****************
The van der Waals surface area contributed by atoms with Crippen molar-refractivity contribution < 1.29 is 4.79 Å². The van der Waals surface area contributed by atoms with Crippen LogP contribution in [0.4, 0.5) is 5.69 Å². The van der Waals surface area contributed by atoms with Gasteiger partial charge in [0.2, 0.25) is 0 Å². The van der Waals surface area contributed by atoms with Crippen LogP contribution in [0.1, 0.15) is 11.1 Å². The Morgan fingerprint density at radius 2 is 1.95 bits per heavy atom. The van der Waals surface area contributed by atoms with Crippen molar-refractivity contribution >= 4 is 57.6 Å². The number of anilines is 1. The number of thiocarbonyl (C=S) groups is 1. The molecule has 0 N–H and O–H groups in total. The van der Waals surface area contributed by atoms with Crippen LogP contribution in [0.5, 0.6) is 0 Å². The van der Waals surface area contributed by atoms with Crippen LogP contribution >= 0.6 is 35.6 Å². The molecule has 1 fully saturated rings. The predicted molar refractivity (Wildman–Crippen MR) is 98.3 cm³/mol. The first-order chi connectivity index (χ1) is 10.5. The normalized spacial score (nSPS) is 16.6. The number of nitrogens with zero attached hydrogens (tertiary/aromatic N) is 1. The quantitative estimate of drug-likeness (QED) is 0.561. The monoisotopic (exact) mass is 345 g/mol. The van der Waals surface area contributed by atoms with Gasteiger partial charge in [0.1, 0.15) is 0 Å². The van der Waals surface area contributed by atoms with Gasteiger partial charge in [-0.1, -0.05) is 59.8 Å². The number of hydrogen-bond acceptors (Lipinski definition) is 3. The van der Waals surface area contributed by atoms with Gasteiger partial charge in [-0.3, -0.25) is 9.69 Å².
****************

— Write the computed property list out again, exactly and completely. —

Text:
The van der Waals surface area contributed by atoms with Crippen molar-refractivity contribution < 1.29 is 4.79 Å². The van der Waals surface area contributed by atoms with Crippen LogP contribution in [0.4, 0.5) is 5.69 Å². The van der Waals surface area contributed by atoms with Gasteiger partial charge in [0.2, 0.25) is 0 Å². The van der Waals surface area contributed by atoms with Crippen LogP contribution in [0.1, 0.15) is 11.1 Å². The Morgan fingerprint density at radius 2 is 1.95 bits per heavy atom. The van der Waals surface area contributed by atoms with Crippen molar-refractivity contribution >= 4 is 57.6 Å². The number of anilines is 1. The number of thiocarbonyl (C=S) groups is 1. The molecule has 0 N–H and O–H groups in total. The van der Waals surface area contributed by atoms with Crippen LogP contribution in [0.5, 0.6) is 0 Å². The van der Waals surface area contributed by atoms with Crippen LogP contribution >= 0.6 is 35.6 Å². The molecule has 1 fully saturated rings. The predicted molar refractivity (Wildman–Crippen MR) is 98.3 cm³/mol. The first-order chi connectivity index (χ1) is 10.5. The normalized spacial score (nSPS) is 16.6. The number of nitrogens with zero attached hydrogens (tertiary/aromatic N) is 1. The quantitative estimate of drug-likeness (QED) is 0.561. The monoisotopic (exact) mass is 345 g/mol. The van der Waals surface area contributed by atoms with Gasteiger partial charge in [0.1, 0.15) is 0 Å². The van der Waals surface area contributed by atoms with Gasteiger partial charge in [-0.1, -0.05) is 59.8 Å². The number of hydrogen-bond acceptors (Lipinski definition) is 3. The van der Waals surface area contributed by atoms with Gasteiger partial charge in [-0.3, -0.25) is 9.69 Å².